Police Minister Fikile Mbalula – Razzmatazz or Mbaks – conducts much of his public business on social media; to wit, his recent launch of #MyPoliceStation, a campaign to report service delivery failures, or in less politically correct language, the pulling of rank when the local women and men in blue don’t do their jobs. But he’s also pounding the streets, whether in Lusikisiki, Eastern Cape, to open a police station because communities complained of gangsters running at large, or to introduce a new station commissioner in Philippi East on the Cape Flats after 18 people were killed over 17 days in September as the SAPS sat on its hands.
And so Mbalula could tell MPs of Parliament’s police committee that residents in Vanderbijlpark, Gauteng, had long complained about a brothel to the local police station and that they were still waiting for some action from the SAPS. Such “surprise visits”, according to the minister, are part of holding the SAPS accountable, publicly. “As we go around to the communities, the refrain is lack of service, lack of service, lack of caring.”
There are concerns that Mbalula is stepping into operational terrain, and eyebrows are raised over his Twitter habits and comments like “squeezing the balls” of criminals. But, critically, for the first time in many years the SAPS management is confronted with a minister who is out and about, and who is not shy to call them out.
“There are people tapping phones, but they are not vetted… This is anarchy. When I question the SAPS, they want to argue… We are running a rogue state,” Mbalula told MPs, adding that vetting had become the tool of trade in the office politicking of the SAPS. “This vetting has been done for political reasons. If they don’t like you, you are not vetted. If they want to get rid of you, they use it (vetting).”
The 20-plus SAPS generals who came to Parliament for the crime statistics briefing sat silently on the benches of Room 12A, leaving the talking to three or four officers. Some looked as if they were taking notes; others intently peered at their phones.
But it’s no longer as easy to continue with the age-old SAPS tactic of keeping a straight face while continuing with business as usual to frustrate efforts to ensure the SAPS is actually providing a service as required by the Constitution – to protect all who live in South Africa, and their property, prevent and investigate crime and to ensure that all not only are safe but also feel safe and secure.
Remember businessman turned SAPS CEO Meyer Khan, who ended his two-year contract in July 1999 with charge offices known as client service centres, but frustrated at just about every other turn in bringing about policing reforms? Or how the community policing forums (CPFs) that were meant to herald democratic South Africa’s community-orientated safety and security were scuppered by the women and men in blue, who more often than not took exception to being questioned by residents as to why unlicensed shebeens and drug dens were not closed down or gangs stopped.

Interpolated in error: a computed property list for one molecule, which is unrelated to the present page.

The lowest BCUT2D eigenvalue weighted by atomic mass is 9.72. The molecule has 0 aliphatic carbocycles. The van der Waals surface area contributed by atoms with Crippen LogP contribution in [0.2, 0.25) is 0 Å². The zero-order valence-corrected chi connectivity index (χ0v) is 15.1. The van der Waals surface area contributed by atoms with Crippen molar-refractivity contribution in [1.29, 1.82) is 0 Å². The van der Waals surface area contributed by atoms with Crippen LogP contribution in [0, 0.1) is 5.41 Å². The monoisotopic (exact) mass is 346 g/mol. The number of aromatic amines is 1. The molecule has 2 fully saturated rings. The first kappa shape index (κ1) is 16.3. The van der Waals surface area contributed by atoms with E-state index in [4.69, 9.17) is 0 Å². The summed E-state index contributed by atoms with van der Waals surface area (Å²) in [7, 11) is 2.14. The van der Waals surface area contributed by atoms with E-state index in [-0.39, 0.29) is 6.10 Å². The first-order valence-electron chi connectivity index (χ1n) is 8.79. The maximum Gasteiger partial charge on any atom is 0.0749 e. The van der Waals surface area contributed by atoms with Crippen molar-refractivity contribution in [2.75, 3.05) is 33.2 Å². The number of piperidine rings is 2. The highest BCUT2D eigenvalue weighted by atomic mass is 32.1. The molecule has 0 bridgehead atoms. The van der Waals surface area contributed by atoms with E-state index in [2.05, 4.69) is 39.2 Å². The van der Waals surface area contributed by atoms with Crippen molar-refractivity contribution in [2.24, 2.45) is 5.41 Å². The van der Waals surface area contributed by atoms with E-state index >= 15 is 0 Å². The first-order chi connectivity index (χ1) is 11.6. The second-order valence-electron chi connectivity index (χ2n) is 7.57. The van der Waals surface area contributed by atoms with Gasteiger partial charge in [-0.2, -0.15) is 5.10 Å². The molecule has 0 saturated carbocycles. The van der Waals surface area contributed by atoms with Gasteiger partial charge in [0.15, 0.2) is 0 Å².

For too long a blue uniform signalled power, and that power was not necessarily put to use for the public service and publicly accountable policing that’s required in a constitutional democracy.
Being called out by Mbalula, and not only in private meetings, may now be causing some tensions and disquiet. Not that the SAPS doesn’t try to continue with their standard operating procedure of evasion and bluster.
When asked about the 1,448 SAPS members found with criminal records as far back as early 2016, SAPS deputy national commissioner for human resource management, Lieutenant-General Bonang Mgwenya, rattled off statistics that actually revealed how little was done. A total of 17 were dismissed, 89 are currently before disciplinary hearings, while 296 had retired without consequences and others were allowed to resign. In 277 instances the police officials’ criminal records were expunged, while in another 148 cases the SAPS was “purifying the information involved”.
Ministerial frustration emerged later at a media briefing. Such matters should no longer be talked about, Mbalula said somewhat grumpily, they are old and should have been dealt with, decisively. “All of the things I talked about must happen. I don’t want to repeat the same things next year,” he said.
Getting things done is part of the battle of perceptions around policing. And Mbalula – he backtracked somewhat on his squeezing of criminals’ genital commentary in favour of “decisive action” and police “progressively acting within the context of the law” – is keenly aware of the perceptions of (non)policing. “Perceptions are addressed by practical work, not theorising or arguing.”